By Robert Shearman
Reviewed By Paul Bowler
"You would make a good Dalek."
As we enjoy the 50th Anniversary year of Doctor Who, it seems fitting perhaps that we take stock of the series past as well as the renewed success that Doctor Who has enjoyed since its triumphant return to our screens. Once seemingly forgotten and unloved by the BBC, Doctor Who was lovingly resurrected from the enforced exile of cancellation in 2005 by Russell T Davis, Julie Gardener, Mal Young, and Phil Collinson. Together they crafted a new vision of the world’s longest running Science Fiction programme, capitalizing on their heartfelt love of Doctor Who and its rich mythology, and regenerating the concept for the enjoyment of a new generation for fans.
One crucial element, however, was missing - the Daleks. So when the TARDIS brought the Doctor and Rose to Henry Van Statten’s vast underground museum of alien artefacts near Salt Lake City, Utah, we watch transfixed as the Doctor is led to a gloomy cell for an encounter with the proprietors prized exhibit - The Metaltron - little knowing that the hate-fuelled horror trapped inside will prove to be a terrifying reminder of his own not-so-distant past in which he sacrificed everything to save the universe from a war of eternal oblivion…
It’s hard to believe now, that this momentous moment almost never happened. The BBC had initially been unable to gain the permission of Terry Nation’s estate to use Skaro’s eponymous metal mutants in the new series of Doctor Who. Thankfully the matter was soon rectified, allowing Russell T Davies to incorporate Robert Sherman’s own adaptation of his Big Finish audio Jubilee - a story which rightly instigated a renaissance for Colin Baker’s undervalued 6th Doctor - as well as providing this seasons “Big Bad” for Christopher Eccleston’s battle hardened Doctor to fight.
This episode effectively stifled any chance of a mid-season lull by whipping up a frenzy of speculation with a trailer that was little more than a strangled voice in the dark: “DOC-TOR…” The Daleks were back, and with them in place the enduring legacy of Russell T Davies’ bold vision was assured, Doctor Who would soon become an unparalleled success - spawning two spin-off shows, animated adventures, merchandise galore, and critical accolades from around the world.
The Doctor’s initial terror at being trapped in the Cage with the Dalek quickly dissolves into pious joy as he realizes the Dalek is unable to exterminate him; although the ranting diatribe which then ensures between the mortal enemies almost chews up the scenery, we, like the Doctor, are all too aware of the destructive capabilities even this solitary Dalek could pose to humanity. The war of words culminates in a chilling realization for both Time Lord and Dalek - for without orders to govern it the Dalek is devoid of purpose or function, while the Doctor, bereft of his people, has been left broken by the terrible consequences of his actions.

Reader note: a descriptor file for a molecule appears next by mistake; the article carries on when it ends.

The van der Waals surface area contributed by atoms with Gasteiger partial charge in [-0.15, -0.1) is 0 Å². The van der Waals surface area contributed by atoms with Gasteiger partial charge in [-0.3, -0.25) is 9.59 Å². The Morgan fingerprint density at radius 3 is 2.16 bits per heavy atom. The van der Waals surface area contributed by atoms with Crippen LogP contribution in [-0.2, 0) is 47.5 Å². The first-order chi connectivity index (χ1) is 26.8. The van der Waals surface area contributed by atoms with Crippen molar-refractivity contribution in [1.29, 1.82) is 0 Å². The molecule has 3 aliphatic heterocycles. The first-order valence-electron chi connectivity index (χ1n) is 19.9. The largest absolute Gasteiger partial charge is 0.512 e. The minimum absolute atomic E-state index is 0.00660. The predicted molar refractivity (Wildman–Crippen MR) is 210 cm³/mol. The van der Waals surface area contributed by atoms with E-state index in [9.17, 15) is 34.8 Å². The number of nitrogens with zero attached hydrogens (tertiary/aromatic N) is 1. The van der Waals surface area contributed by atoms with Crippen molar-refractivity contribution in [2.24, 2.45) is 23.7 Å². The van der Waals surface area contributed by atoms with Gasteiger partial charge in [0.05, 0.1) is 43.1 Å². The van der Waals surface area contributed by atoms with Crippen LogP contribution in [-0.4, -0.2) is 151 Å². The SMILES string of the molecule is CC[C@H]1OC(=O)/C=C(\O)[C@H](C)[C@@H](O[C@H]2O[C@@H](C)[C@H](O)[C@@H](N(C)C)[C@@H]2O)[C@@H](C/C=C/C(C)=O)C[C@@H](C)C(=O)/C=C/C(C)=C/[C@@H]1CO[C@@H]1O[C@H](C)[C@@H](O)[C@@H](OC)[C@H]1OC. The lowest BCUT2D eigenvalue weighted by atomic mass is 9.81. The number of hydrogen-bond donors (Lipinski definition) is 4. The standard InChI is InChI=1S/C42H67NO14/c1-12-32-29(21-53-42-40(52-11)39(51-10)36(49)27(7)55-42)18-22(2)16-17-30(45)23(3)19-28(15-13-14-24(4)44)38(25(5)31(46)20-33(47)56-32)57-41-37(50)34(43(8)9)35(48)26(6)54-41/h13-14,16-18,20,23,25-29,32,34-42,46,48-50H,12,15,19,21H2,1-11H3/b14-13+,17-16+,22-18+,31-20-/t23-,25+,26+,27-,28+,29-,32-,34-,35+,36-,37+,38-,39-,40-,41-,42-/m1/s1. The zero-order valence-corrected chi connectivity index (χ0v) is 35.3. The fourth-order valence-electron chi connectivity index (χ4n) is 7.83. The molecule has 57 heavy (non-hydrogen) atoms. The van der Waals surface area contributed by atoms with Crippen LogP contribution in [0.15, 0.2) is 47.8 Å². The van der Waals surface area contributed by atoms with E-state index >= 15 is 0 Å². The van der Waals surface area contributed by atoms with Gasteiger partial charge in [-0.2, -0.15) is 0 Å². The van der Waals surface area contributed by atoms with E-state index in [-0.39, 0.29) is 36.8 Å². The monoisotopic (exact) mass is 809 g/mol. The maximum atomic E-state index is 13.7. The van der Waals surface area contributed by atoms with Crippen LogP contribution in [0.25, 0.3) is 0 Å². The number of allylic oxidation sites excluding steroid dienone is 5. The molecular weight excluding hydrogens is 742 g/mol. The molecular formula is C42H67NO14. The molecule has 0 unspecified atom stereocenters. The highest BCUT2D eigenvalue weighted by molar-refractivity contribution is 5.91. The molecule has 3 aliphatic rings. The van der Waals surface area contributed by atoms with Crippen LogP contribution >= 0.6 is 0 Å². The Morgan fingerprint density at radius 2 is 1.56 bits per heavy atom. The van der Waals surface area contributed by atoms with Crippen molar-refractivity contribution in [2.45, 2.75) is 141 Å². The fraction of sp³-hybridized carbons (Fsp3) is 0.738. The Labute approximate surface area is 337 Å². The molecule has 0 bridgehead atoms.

To coin a phrase, Christopher Eccelston is absolutely “fantastic” in this episode. His embittered portrayal of the 9th Doctor’s fury is almost palpable, matching Nicholas Briggs equally fractured Dalek protagonist word for word, and it is only now in hindsight that we realize how pivotal this moment was for the new series. Bear in mind that at this point in the new shows mythology the Doctor and the Dalek are as in the dark as we are, we’ve already learned of the cataclysmic fate that befell Gallifrey during The End Of The World, but nothing more beyond that point. The Daleks in their ingenuity have indeed managed to survive the Time War: The Emperor has been rebuilding his Dalek Empire in orbit above Earth in the far future, the Cult of Skaro have escaped into The Void, even Davros’ ship somehow evaded destruction after being consumed by the maw of The Nightmare Child., but perhaps most audacious of all is the lone Dalek Cruiser that travelled back in time to become part of Winston Churchill’s war effort during the Blitz (Victory of the Daleks) ,infiltrating Churchill’s War Room with tea-making “Ironsides” in an ingenious ploy to trick the Doctor into activating The Progenitor - effectively resurrecting the Dalek race with a pure genetic matrix unblemished by their past defeats. The Daleks even have world where they store the most deranged of their kind, a planet sized prison that even the mighty Dalek Parliament fear to visit, the legendary Asylum of the Daleks.
To date the only Time Lord who seems to have evaded the apocalyptic demise of Gallifrey is The Master. A small handful of Time Lords were also stranded in a pocket universe where they, and their TARIDS’, unfortunately succumbed to the interstellar parasite known as House. Even Rassilon, for all his esteemed power and knowledge, was unable to transcend the laws of time to escape the all consuming final conflict as Gallifrey burned along with the ten million strong Dalek Battle-Fleet.
The Doctor confides in Rose that he would be able to sense if any of his people had survived; a point which further emphasises this 9th incarnation’s inherent loneliness. Interestingly it is this one weakness which the imprisoned Dalek uses to its advantage: “And the coward survived…” it grates during their initial encounter in the Cell, then later deflecting the Doctor’s incandescent fury after it has ruthlessly exterminated the security teams sent to cover Rose and Adam’s escape by stating: “You would make a good Dalek!”